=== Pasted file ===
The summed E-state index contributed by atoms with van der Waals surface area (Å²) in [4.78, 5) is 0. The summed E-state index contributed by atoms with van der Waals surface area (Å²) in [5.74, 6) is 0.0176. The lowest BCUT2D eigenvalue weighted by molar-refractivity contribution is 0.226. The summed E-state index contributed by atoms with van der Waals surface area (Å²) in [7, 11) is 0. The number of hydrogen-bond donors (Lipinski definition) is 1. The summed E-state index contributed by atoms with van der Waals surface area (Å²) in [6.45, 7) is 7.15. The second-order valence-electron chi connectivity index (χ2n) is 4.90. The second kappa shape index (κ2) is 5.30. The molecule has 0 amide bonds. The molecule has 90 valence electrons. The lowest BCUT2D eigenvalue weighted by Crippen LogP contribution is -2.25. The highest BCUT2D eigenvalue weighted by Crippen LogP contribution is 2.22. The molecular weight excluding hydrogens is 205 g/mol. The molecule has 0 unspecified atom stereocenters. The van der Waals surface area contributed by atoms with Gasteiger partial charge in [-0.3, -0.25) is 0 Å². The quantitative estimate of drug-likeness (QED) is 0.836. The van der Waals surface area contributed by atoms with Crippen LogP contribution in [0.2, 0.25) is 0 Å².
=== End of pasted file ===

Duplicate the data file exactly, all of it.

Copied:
The summed E-state index contributed by atoms with van der Waals surface area (Å²) in [4.78, 5) is 0. The summed E-state index contributed by atoms with van der Waals surface area (Å²) in [5.74, 6) is 0.0176. The lowest BCUT2D eigenvalue weighted by molar-refractivity contribution is 0.226. The summed E-state index contributed by atoms with van der Waals surface area (Å²) in [7, 11) is 0. The number of hydrogen-bond donors (Lipinski definition) is 1. The summed E-state index contributed by atoms with van der Waals surface area (Å²) in [6.45, 7) is 7.15. The second-order valence-electron chi connectivity index (χ2n) is 4.90. The second kappa shape index (κ2) is 5.30. The molecule has 0 amide bonds. The molecule has 90 valence electrons. The lowest BCUT2D eigenvalue weighted by Crippen LogP contribution is -2.25. The highest BCUT2D eigenvalue weighted by Crippen LogP contribution is 2.22. The molecular weight excluding hydrogens is 205 g/mol. The molecule has 0 unspecified atom stereocenters. The van der Waals surface area contributed by atoms with Gasteiger partial charge in [-0.3, -0.25) is 0 Å². The quantitative estimate of drug-likeness (QED) is 0.836. The van der Waals surface area contributed by atoms with Crippen LogP contribution in [0.2, 0.25) is 0 Å².